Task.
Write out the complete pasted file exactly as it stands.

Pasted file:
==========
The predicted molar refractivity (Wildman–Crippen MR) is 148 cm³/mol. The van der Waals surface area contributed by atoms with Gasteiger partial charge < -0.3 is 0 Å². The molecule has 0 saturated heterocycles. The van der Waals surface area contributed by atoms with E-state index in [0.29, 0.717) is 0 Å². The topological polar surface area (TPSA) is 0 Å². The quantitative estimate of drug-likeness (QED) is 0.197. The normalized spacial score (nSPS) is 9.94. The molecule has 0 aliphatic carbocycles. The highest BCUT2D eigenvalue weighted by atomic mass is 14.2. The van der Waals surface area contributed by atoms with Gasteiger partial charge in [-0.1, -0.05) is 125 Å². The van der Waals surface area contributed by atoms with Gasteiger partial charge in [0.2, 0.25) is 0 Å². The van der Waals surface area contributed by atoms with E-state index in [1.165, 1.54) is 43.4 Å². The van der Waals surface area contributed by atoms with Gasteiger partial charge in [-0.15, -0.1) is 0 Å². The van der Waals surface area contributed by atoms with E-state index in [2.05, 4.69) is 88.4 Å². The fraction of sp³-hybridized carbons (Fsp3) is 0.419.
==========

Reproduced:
The predicted molar refractivity (Wildman–Crippen MR) is 148 cm³/mol. The van der Waals surface area contributed by atoms with Gasteiger partial charge < -0.3 is 0 Å². The molecule has 0 saturated heterocycles. The van der Waals surface area contributed by atoms with E-state index in [0.29, 0.717) is 0 Å². The topological polar surface area (TPSA) is 0 Å². The quantitative estimate of drug-likeness (QED) is 0.197. The normalized spacial score (nSPS) is 9.94. The molecule has 0 aliphatic carbocycles. The highest BCUT2D eigenvalue weighted by atomic mass is 14.2. The van der Waals surface area contributed by atoms with Gasteiger partial charge in [-0.1, -0.05) is 125 Å². The van der Waals surface area contributed by atoms with Gasteiger partial charge in [0.2, 0.25) is 0 Å². The van der Waals surface area contributed by atoms with E-state index in [1.165, 1.54) is 43.4 Å². The van der Waals surface area contributed by atoms with Gasteiger partial charge in [-0.15, -0.1) is 0 Å². The van der Waals surface area contributed by atoms with E-state index in [2.05, 4.69) is 88.4 Å². The fraction of sp³-hybridized carbons (Fsp3) is 0.419.